As Proust wrote: “Photography achieves singular images even out of something otherwise well-known, images different from those we are used to seeing, singular and authentic.”
Light is my way of showing the strange within the familiar—unusual illumination, bizarre distortion. As one who grew up in a gray industrial city, I’m especially drawn to yellows, reds and oranges—colors that project warmth, that create contrast, that show us how every-day images can be shown with a luminescent and singular beauty.
I have been a practicing fine-arts photographer in Long Beach since 1995. My work tends to fall into one of four categories: candid portraiture (especially of my fellow jazz musicians), night photography, floral photography and architectural photography. I work in both color and black and white. I also have a good working knowledge of Adobe Photoshop such that I can now do anything I want with a basic image, including the creation of composite images of individuals and bands.
I have been shooting the architectural sights of Long Beach, Los Angeles and San Francisco for twenty years now. I’m attracted by unusual buildings. I shoot them but not as a documentarian. I look for strange details that jump out at me and beg to be photographed. I’m especially taken by reflections on the sides of glass buildings—I love the distortion in such images.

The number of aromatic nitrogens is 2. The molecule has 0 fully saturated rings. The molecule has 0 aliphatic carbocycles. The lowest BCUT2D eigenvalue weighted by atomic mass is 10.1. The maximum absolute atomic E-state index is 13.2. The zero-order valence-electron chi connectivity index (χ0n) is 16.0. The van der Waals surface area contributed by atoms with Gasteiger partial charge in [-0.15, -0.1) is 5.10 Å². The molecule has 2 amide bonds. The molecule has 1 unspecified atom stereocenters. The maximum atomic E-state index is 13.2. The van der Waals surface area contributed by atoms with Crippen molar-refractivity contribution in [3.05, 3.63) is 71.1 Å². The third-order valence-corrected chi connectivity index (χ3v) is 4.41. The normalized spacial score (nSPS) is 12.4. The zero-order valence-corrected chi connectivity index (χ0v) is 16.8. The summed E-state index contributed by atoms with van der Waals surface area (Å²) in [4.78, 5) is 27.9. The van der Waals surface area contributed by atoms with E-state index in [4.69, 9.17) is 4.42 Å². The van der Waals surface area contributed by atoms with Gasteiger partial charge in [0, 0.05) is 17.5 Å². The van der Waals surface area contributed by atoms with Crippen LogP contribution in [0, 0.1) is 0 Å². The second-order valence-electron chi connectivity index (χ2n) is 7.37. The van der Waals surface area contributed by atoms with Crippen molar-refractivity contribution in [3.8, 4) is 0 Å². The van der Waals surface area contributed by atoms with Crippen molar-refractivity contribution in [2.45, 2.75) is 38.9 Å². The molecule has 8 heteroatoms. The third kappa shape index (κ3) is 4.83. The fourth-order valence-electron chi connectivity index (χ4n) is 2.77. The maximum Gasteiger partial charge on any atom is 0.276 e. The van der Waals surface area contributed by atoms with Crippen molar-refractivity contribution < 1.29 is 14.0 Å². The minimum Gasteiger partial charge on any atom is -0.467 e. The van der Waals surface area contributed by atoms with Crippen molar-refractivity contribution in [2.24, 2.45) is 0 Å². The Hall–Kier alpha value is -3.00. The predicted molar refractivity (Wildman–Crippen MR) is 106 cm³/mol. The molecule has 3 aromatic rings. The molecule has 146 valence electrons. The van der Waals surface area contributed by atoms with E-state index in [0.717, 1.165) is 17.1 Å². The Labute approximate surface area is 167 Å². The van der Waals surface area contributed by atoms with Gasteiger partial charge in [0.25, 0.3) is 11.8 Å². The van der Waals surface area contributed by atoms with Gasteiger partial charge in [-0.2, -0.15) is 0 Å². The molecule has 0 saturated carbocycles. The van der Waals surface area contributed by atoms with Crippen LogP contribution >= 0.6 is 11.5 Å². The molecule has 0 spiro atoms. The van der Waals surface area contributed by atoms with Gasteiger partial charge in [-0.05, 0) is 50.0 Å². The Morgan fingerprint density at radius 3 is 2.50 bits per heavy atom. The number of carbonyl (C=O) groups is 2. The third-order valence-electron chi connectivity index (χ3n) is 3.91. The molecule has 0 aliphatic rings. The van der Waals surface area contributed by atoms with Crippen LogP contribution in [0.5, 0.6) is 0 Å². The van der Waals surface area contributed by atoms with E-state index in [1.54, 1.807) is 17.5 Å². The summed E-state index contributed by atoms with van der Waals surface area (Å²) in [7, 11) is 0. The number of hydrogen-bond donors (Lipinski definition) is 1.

I do this to find the strange and different in the objects we all see every day. I want to point out difference to anyone who cares to find it. It’s as if it were my appointed duty to show those around me that Long Beach is not such an ordinary place. I’m saying to my friends and neighbors: “Look, this is it! This is the place we live in as I see it, as it really is. Take another look. The out-of-the-ordinary is all around you.” I plan to continue in this fashion as long as I can.